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Sexual Repression or Proliferation?

In Michel Foucault’s The History of Sexuality, he argues that the concept of sexuality has been misrepresented and misinterpreted subject amongst Western societies, here introducing his “repressive hypothesis”. Foucault explains that it is during the rise of bourgeois society that the understanding of sexuality as a pleasurable activity was simply deemed offensive and was not to be tolerated (3). Sexual relations outside the private confines of matrimony were not only not acceptable but repressed.

So much so that extra efforts were taken to make illicit sexual relations unspeakable acts; “repression operated as a sentence to disappear, but also as an injunction to silence” (4). Foucault’s repressive hypothesis also explicates that there was an obvious need for “concessions” to be made, as sort of outlet whereby sexual tensions could be safely released outside the boundaries of marriage (4). Foucault identifies prostitution and psychiatry as two forms of outlets whereby individuals were given the opportunity to release their confessions concerning their illicit sexual desires.

If an act or thought of, is prohibited then the mere fact of speaking of it would be considered a transgression against the established power, here introducing Foucault’s concept of the “speaker’s benefit” (6). Foucault demonstrates that there is a connection between the discourse of sexuality and power. Here he explains to the reader that it is the desire for the possible knowledge that can be gained from sexuality and the ability to speak freely about the subject that is in complete contradiction we the established order (6).

He argues that “what sustains our eagerness to speak of sex in terms of repression is doubtless this opportunity to speak out against the powers that be” (7). Despite the fact that individuals such as Freud have made it possible to have honest discussions concerning sexuality, this form of discourse remains closed off to the realm of academic and scientific investigation. Unfortunately these psychiatric advancements leave the individual with only theoretical means to deal with their issues of sexual repression; this is why it is imperative that society also have access to political liberation (6).

It is quite evident here that Foucault believes that power has been utilized in order to repress sex and its discourse; in turn he reveals that this power was held by the bourgeoisie who decided on how sexuality was to be presented and spoken of. As a result it was the bourgeoisie who controlled what kind of knowledge the individual was to gain from sex and its discourse. The need to control both sex and its discourse was evidently a need to control the people and thus to gain as much power over society as possible.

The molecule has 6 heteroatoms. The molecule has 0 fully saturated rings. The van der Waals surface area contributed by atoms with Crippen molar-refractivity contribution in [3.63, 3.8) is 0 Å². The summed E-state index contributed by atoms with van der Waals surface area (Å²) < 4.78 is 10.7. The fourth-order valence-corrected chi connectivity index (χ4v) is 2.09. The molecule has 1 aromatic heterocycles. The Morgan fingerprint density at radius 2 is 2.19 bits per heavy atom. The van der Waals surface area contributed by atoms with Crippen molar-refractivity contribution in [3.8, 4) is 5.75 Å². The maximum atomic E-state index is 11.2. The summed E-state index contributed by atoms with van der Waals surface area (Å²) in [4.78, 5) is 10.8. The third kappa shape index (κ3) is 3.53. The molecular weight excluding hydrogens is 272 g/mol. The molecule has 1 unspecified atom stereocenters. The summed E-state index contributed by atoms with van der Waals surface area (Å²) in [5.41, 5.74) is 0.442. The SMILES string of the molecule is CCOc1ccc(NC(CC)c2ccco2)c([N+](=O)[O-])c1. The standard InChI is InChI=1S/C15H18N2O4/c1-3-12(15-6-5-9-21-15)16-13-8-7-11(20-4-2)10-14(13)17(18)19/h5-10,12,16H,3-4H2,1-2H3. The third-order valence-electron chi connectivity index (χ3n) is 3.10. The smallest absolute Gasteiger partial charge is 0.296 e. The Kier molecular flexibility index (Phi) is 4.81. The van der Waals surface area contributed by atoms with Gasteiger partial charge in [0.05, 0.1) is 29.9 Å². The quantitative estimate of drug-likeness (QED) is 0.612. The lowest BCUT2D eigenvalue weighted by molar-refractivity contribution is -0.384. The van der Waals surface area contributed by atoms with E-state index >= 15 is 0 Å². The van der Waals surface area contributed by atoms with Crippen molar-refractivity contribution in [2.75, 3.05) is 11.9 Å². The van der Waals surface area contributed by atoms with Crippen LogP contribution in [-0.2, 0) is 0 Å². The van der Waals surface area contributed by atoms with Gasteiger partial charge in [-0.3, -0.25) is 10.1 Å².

However, despite his extensive explanation of his hypothesis of the repression of sexuality Foucault feels that this does not account for the complete discussion in respect to sexual discourse; he argues that since the 17th century historical data has demonstrated that Western societies have been intrigued by the issues surrounding sexuality and as a result have led to the formation of an extensive discourse on the topic.

The historical data thus demonstrates that the evolution of the discourse has led the concept of sexuality and its issues to become omnipresent within the public sphere. Foucault seeks to uncover the “discursive production” vis-a-vis sexuality in order to demonstrate that within the moments of repression there have also been moments of liberation (12). The 17th century although filled with evident attempts by the bourgeoisie to repress the language of sexuality and its discourse there was an “apropos of sex […] a veritable discursive explosion” (17).

However it is important to note that Foucault is not taking a complete divergent position on the matter, rather he argues that the repressive approach to sexual discourse is in and of itself a discourse of sexuality. For despite the attempts on the part of the bourgeoisie to police language concerning sex and its use in order to silence the development of a sexual discourse “practically the opposite phenomenon occurred” (18). According to Foucault “there was a steady proliferation of discourses concerned with sex […] a discursive ferment that gathered momentum from the 18th century onwards” (18).

As a result of the repressive means utilized by the bourgeois society individuals developed a need for liberating themselves from this repressive approach and began to create a discourse that would enable them to freely use the language associated to sexuality. The need for sexuality to be spoken of under certain circumstances, such as “in the field of exercise of power itself” allowed for sex to be spoken about more and more “through explicit articulation and endlessly accumulated detail” (18). More importantly for Foucault, were the reasons as to why the repressive hypothesis was formulated?

Why sexuality was so widely discussed or rather why was there a need to limit and place boundaries around its discussion? (11) What were the effects of power generated by what was said about sexuality? (11) What knowledge was formed by connecting power and sexuality? (11) For Foucault the discussions which developed around the subject of sex and its discourse were really overshadowing the manifestation of a more hidden motivation; a motivation to acquire a particular sort of knowledge which would in turn reveal a new type of power.

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